From an “Ecologist Directory” maintained by the ESA Education Office about 2004-2005. Profile circa 2004.
Position Senior Scientist
Organization Institute of Ecosystem Studies, Millbrook, NY
Steward Pickett grew up with a general fascination with the natural world, fueled by books his librarian mother would bring home for him to read. He remembers reading about astronomers, and thinking, “Oh, I want to be one of those!” and remembers feeling the same reaction when learning about geology and many other branches of science.
As a child, Steward spent summers in Louisville, Kentucky, at a Boy Scout camp run by his father. Steward described himself as a ‘free agent’ at the camp, able to explore the woods by himself. “I didn’t really know what I was seeing, but I knew it was neat. This coincided with my mom bringing home a book on ecology. That solidified it; I knew what I wanted to do.”
“It was great to make that decision at such an early age. The term ‘ecology’ wasn’t well-known yet, and I found it fun to be in charge of explaining what it meant. My choice to study ecology had a lot to do with my family being supportive of academic and professional careers,” adds Steward.
Steward knew from the start that he was most interested in plants, so he majored in botany as an undergraduate at the University of Kentucky. From junior high through college he was lucky to have great tutors and mentors who encouraged his interests in ecology. “I figured out what I wanted and marched right through. All the pieces fell into place, and immediately after graduate school I became a professor.”
While Steward enjoys his time working with students and academic faculty, he feels strongly that kids shouldn’t have the impression that the only honorable profession in ecology is to be a professor. In fact, he is involved currently in a number of different types of projects that enable him to travel, to conduct field experiments, to write scientific articles, and to communicate his findings to members of the scientific community throughout the world.
All of Steward’s research focuses on patterns of variation in habitat and ecological communities on a variety of scales, ranging from forest gaps, desert patches, and landscape level processes. In other words, he’s asking why we see so many different types of habitat, like forests and grasslands and deserts, and wants to understand what determines the variation in habitats across a given geographical area.
As principal investigator for the National Science Foundation’s Long Term Ecological Research project in Baltimore, Steward researches how all the different habitats in the Baltimore watershed, urban areas, forested patches, streams, rivers, and more, are affected by environmental changes. Social and economic factors are responsible for much of the heterogeneity or patchiness in urban ecosystems, and the Baltimore watershed is a prime location to study these issues.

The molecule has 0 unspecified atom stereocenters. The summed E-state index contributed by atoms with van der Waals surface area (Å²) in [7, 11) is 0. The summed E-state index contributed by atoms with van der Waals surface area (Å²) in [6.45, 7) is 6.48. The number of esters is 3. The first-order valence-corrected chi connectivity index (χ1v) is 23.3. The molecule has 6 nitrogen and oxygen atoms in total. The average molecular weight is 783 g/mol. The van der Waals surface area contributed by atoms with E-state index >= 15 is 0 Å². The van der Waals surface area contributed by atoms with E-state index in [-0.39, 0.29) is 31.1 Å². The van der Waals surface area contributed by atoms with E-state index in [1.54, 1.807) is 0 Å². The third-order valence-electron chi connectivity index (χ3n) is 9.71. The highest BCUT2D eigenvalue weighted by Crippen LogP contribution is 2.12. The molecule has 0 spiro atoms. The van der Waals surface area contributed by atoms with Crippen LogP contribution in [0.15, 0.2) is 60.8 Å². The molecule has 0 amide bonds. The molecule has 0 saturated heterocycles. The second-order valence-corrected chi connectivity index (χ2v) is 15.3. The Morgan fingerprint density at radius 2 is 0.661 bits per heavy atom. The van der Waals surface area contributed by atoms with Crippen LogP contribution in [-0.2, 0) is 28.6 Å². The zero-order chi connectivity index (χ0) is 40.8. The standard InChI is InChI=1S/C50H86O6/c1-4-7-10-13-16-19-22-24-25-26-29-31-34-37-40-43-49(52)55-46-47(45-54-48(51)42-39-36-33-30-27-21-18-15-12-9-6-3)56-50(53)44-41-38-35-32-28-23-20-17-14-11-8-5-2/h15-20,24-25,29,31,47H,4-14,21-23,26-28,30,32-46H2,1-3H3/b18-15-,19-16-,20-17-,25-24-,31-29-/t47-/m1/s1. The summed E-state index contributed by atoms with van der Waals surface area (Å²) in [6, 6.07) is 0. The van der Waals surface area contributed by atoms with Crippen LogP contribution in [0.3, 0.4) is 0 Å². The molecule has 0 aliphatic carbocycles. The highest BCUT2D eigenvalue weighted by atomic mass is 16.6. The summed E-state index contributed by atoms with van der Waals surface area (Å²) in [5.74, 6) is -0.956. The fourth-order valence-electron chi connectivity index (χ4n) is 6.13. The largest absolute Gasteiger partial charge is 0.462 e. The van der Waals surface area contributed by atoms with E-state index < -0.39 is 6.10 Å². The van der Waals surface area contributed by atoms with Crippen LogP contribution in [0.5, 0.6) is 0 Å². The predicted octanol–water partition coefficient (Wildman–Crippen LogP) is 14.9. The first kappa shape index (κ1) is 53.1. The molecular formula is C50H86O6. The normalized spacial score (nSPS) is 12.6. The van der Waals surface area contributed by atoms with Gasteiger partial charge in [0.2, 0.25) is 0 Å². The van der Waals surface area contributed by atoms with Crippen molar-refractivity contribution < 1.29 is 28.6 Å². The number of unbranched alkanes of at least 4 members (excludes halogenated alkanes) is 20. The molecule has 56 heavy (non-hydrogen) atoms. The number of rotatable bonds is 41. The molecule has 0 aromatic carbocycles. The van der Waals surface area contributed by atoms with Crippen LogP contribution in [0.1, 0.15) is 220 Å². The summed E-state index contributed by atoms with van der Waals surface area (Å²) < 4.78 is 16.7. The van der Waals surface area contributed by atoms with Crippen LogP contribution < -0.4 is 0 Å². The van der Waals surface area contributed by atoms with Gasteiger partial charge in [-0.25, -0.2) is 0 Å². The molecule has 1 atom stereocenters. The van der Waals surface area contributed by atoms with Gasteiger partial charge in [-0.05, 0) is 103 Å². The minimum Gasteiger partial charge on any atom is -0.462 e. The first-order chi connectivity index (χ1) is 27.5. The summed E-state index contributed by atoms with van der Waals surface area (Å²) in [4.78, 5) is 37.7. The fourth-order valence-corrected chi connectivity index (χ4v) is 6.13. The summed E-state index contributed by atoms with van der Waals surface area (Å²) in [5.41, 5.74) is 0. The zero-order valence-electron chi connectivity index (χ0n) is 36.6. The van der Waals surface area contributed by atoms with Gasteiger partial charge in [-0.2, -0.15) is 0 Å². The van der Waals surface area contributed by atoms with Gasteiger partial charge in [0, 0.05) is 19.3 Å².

This watershed approach to ecological research has led to collaboration with scientists in South Africa on a project in Kruger National Park. Steward and this team are investigating how relatively narrow wetland areas alongside rivers in the Kruger watershed interact with systems farther along the rivers, both upstream and downstream, as well as their interactions with neighboring upland areas. This project is also designed to help understand how animals, fire, water, and plant species move between the upland areas and the rest of the Park, and to describe how human management decisions influence these movements. Researchers on both sides of the Atlantic are looking forward to setting up student exchanges between Baltimore and Kruger so young scientists can benefit from this partnership as well.
One of Steward’s main professional roles is to communicate information about ecology, both within the scientific community and to a larger public audience. Writing a column for his local newspaper allows Steward to reach a whole group of people who are not likely to read about his findings in a scientific journal. “Communication is a really important part of science, and students should do whatever they can to develop these skills. Not everyone can do everything well, but you really need to find some ways to communicate with which you’re comfortable and effective.”
Steward has one main bit of advice for anyone interested in a career in ecology: “Don’t be afraid to ask questions. When I was a university professor, students seemed to assume they had to gather knowledge on their own. Ecology is something done by a community of people. The freer you are in communicating with that community, the more fun you’re going to have, and the more you’re going to learn.”
When thinking about his own life as an ecologist, Steward is enthusiastic. “One of the things that amazes me most about my ecological career is that I have been places on this planet that I never imagined I would see. It’s one thing to read about rain forests and other ecosystems, but once you actually see them, all that stuff you’ve been reading really clicks in. I found that I may have a framework, but understanding really falls together once I see things myself.”